First Right Whale Calf of 2016 Spotted in Cape Cod Bay

Right whale #1233 with her 2016 calf in Cape Cod Bay on March 27, 2016. CCS image, NOAA permit #14603.

Right whale #1233 with her 2016 calf in Cape Cod Bay on March 27, 2016. CCS image, NOAA permit #14603.

PROVINCETOWN – The first right whale calf of the year was spotted in Cape Cod Bay last Sunday by the Center for Coastal Studies aerial team.

Researchers said the calf was born shortly before January 24 in the calving grounds of the southeastern U.S.

It’s the offspring of right whale #1233, a whale of at least 41 years of age that was first seen in August 1974 in Southern New England. This is the whale’s sixth known calf.

During the sighting in Cape Cod Bay the calf appeared to be nursing. “We are very happy to see this pair looking well after their long migration north from the calving grounds” said Corey Accardo, Flight Coordinator for the Center’s Right Whale Ecology program.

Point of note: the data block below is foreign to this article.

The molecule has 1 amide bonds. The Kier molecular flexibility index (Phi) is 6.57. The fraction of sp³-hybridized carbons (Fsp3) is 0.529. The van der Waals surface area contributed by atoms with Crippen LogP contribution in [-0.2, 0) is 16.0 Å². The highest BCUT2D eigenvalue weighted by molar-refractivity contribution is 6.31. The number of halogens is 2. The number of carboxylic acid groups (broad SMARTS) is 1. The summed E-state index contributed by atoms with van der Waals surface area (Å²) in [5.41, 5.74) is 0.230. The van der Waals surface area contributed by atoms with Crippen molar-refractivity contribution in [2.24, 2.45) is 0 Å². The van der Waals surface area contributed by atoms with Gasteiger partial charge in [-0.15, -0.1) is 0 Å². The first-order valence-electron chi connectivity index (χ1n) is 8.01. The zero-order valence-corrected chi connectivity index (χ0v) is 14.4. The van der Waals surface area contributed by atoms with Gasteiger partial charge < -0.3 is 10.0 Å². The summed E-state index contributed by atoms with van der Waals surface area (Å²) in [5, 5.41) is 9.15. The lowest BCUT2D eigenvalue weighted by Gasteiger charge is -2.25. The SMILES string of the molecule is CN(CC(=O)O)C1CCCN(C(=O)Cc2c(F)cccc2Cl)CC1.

The whale also gave birth in 1989, 1992, 1998, 2003 and 2009.

The scientists identify the whales by rough patches on their head called callosities; much like fingerprints, the pattern of callosities is unique to each whale. This makes it possible for researchers to track the movements of individual whales up and down the east coast.

According to the New England Aquarium, 17 known North Atlantic right whale calves were born in 2015, so more mom/calf pairs are expected to arrive in Cape Cod Bay over the next few weeks.

Boaters, kayakers, paddle-boarders, swimmers and light aircraft pilots are reminded that it is illegal to approach a North Atlantic right within 500 yards (1500 feet) without a Federal Research Permit.

However, the right whales often feed very close to shore, offering whale watchers on land an unbeatable view of one of the rarest of the marine mammals.

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